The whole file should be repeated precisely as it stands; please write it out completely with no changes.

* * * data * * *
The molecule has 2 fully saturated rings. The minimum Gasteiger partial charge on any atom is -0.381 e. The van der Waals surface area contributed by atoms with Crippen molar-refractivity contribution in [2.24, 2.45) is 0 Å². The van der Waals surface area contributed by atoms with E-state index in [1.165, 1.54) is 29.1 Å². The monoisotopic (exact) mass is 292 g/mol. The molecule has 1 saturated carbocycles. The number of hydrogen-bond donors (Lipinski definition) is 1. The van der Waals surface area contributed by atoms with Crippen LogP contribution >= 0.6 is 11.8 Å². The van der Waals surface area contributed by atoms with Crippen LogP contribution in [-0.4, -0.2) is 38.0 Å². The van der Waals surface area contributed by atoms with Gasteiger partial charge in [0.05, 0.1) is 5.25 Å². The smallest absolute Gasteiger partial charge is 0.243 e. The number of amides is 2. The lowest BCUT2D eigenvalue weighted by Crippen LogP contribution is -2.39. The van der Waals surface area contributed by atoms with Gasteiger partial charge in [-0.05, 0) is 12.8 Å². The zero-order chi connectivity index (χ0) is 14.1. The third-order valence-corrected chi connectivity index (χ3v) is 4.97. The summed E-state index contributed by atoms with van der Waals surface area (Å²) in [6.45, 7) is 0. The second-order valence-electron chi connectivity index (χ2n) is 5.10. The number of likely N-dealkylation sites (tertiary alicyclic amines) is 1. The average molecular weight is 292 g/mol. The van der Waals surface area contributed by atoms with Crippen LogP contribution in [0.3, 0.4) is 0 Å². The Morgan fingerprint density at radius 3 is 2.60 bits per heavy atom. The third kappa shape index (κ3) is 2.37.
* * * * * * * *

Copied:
The molecule has 2 fully saturated rings. The minimum Gasteiger partial charge on any atom is -0.381 e. The van der Waals surface area contributed by atoms with Crippen molar-refractivity contribution in [2.24, 2.45) is 0 Å². The van der Waals surface area contributed by atoms with E-state index in [1.165, 1.54) is 29.1 Å². The monoisotopic (exact) mass is 292 g/mol. The molecule has 1 saturated carbocycles. The number of hydrogen-bond donors (Lipinski definition) is 1. The van der Waals surface area contributed by atoms with Crippen LogP contribution >= 0.6 is 11.8 Å². The van der Waals surface area contributed by atoms with Crippen LogP contribution in [-0.4, -0.2) is 38.0 Å². The van der Waals surface area contributed by atoms with Gasteiger partial charge in [0.05, 0.1) is 5.25 Å². The smallest absolute Gasteiger partial charge is 0.243 e. The number of amides is 2. The lowest BCUT2D eigenvalue weighted by Crippen LogP contribution is -2.39. The van der Waals surface area contributed by atoms with Gasteiger partial charge in [-0.05, 0) is 12.8 Å². The zero-order chi connectivity index (χ0) is 14.1. The third-order valence-corrected chi connectivity index (χ3v) is 4.97. The summed E-state index contributed by atoms with van der Waals surface area (Å²) in [6.45, 7) is 0. The second-order valence-electron chi connectivity index (χ2n) is 5.10. The number of likely N-dealkylation sites (tertiary alicyclic amines) is 1. The average molecular weight is 292 g/mol. The van der Waals surface area contributed by atoms with Crippen LogP contribution in [0.3, 0.4) is 0 Å². The Morgan fingerprint density at radius 3 is 2.60 bits per heavy atom. The third kappa shape index (κ3) is 2.37.